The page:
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When purchasing a new home, it’s crucial to consider if you will be able to afford your monthly payments and how your finances will be affected as a whole.
If your mortgage payments aren’t affordable, you may not have the money you need for saving, investing, spending, or other financial goals.
To help consumers understand which areas of the United States have the most and least affordable homes, we gathered and analyzed data from the U.S. Census Bureau and the Harvard Joint Center for Housing Studies.
Below you will find rankings of metropolitan areas by the highest to lowest percentage of homes that are affordable for the typical household living there. We also broke down the ratings by region and division of the U.S.
Homes were considered to be affordable if the required monthly mortgage payment was less than 31% of the median monthly household income for that area.
You can learn more about these rankings in the Methodology section at the bottom of this page.
Areas with the Most & Least Affordable Homes
First, we took a look at which metropolitan areas have the highest and lowest proportions of affordable homes. Note that some of these areas span across multiple cities and states.
Regional Divisions with the Most & Least Affordable Homes
Next, we analyzed the percentage of affordable homes by regional divisions of the United States. The areas in each division were weighted by their population to ensure they contributed proportionally to the final figure.
Click here to see a breakdown of which states were included in each division.
The Pacific division had the lowest proportion of affordable homes in the U.S. by a staggering amount. This area is largely made up by California—which includes notoriously costly cities such as San Francisco, Los Angeles, and San Jose—as well as other expensive cities including Honolulu (HI), Bend (OR), and Medford (OR).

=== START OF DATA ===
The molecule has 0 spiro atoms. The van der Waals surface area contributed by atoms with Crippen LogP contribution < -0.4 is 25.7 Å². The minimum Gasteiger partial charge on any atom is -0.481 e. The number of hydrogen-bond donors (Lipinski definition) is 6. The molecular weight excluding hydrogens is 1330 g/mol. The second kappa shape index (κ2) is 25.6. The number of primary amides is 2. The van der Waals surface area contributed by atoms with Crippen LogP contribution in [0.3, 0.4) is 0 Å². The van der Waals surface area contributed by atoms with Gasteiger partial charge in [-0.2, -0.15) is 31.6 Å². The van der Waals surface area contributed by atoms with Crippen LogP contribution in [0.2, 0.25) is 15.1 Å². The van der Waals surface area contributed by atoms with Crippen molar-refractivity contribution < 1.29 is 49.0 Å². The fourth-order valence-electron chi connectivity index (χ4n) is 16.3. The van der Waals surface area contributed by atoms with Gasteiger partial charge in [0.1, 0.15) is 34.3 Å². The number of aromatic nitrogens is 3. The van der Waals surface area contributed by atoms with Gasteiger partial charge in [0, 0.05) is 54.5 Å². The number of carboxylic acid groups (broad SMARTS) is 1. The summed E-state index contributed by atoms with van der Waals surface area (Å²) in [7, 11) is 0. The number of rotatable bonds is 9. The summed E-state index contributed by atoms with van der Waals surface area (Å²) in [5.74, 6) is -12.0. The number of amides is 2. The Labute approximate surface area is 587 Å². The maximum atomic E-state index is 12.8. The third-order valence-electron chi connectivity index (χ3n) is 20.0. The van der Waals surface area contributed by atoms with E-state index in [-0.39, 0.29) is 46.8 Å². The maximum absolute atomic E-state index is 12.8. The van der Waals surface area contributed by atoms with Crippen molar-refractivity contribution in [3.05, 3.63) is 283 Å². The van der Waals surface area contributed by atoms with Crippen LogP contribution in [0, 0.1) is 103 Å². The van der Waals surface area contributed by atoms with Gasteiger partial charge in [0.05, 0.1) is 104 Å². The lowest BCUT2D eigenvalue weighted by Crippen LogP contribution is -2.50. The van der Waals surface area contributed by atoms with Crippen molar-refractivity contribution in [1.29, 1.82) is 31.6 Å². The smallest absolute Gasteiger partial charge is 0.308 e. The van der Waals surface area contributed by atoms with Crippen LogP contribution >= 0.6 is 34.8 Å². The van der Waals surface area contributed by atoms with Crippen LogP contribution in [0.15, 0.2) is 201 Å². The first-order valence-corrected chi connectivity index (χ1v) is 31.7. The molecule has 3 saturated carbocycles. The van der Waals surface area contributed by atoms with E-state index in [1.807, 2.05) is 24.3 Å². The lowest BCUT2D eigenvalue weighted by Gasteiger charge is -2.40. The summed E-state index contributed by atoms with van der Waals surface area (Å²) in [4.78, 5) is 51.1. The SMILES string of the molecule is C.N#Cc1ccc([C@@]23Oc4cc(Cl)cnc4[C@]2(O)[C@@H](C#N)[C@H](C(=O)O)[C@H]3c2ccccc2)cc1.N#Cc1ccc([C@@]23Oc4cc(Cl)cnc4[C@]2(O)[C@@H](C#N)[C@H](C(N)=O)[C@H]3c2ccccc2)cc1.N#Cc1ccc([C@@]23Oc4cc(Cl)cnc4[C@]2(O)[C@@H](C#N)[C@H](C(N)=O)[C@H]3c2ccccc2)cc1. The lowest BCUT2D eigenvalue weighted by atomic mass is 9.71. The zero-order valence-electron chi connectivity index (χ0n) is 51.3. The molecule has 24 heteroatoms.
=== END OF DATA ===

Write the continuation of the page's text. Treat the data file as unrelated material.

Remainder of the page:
On the flip side, the West North Central division had the highest proportion of affordable homes, with nearly 90% meeting the criteria. This is not surprising as this division includes many states with the low costs of living, including Kansas, Missouri, Iowa, and Nebraska.
Regions with the Most & Least Affordable Homes
Finally, we analyzed the percentage of affordable homes in the four major regions of the United States. Each metropolitan area was weighted by its population to ensure it contributed proportionally to the final figure.
Click here to see a breakdown of which states were included in each region.
As expected after seeing the divisional breakdown, the West region had the lowest proportion of affordable homes. On top of the expensive areas in the Pacific region, the Mountain division includes some metro areas with the least affordable homes including Logan and St. George in Utah as well as Prescott, Arizona and Boulder, New Mexico.
Similarly, the region with the highest proportion of affordable homes also included the most affordable division. Aside from the West North Central states, the Midwest region also includes the East North Central states which include many affordable cities such as Topeka, Kansas; Grand Forks, North Dakota; and Cedar Rapids, Iowa.
All of the data presented in this report came from the Harvard Joint Center for Housing Studies’ The State of the Nation’s Housing 2019 report—which included data from the U.S. Census Bureau’s 2017 American Community Survey and Freddie Mac’s Primary Mortgage Market Survey—as well as the U.S. Census Bureau’s County and Metro Area Population Estimates report.
Only homes purchased within 12 months prior to the U.S. Census Bureau survey date were included in the study. In addition, the median income data used in this report is for households that own their homes; renters are excluded.
Rankings are based off the percentage of homes in an area that required monthly payments deemed affordable—as defined by requiring less than 31% of monthly household income—to a household making the median household income for that area.
Monthly mortgage payments assumed a 3.5% downpayment, property insurance of 0.35%, mortgage insurance of 0.85%, and property taxes of 1.15%.
For the regional and divisional analyses, each metropolitan area was weighted according to its population estimate by the U.S. Census Bureau. This ensured that metro areas with higher and lower populations contributed proportionally to the final figure.
Regions and divisions of the U.S. were used according to the U.S. Census Bureau and are defined as follows:
- New England: Connecticut, Maine, Massachusetts, New Hampshire, Rhode Island, and Vermont
- Mid-Atlantic: New Jersey, New York, and Pennsylvania
- East North Central: Illinois, Indiana, Michigan, Ohio, and Wisconsin
- West North Central: Iowa, Kansas, Minnesota, Missouri, Nebraska, North Dakota, and South Dakota
- South Atlantic: Delaware, Florida, Georgia, Maryland, North Carolina, South Carolina, Virginia, Washington D.C., and West Virginia
- East South Central: Alabama, Kentucky, Mississippi, and Tennessee
- West South Central: Arkansas, Louisiana, Oklahoma, and Texas
- Mountain: Arizona, Colorado, Idaho, Montana, Nevada, New Mexico, Utah, and Wyoming
- Pacific: Alaska, California, Hawaii, Oregon, and Washington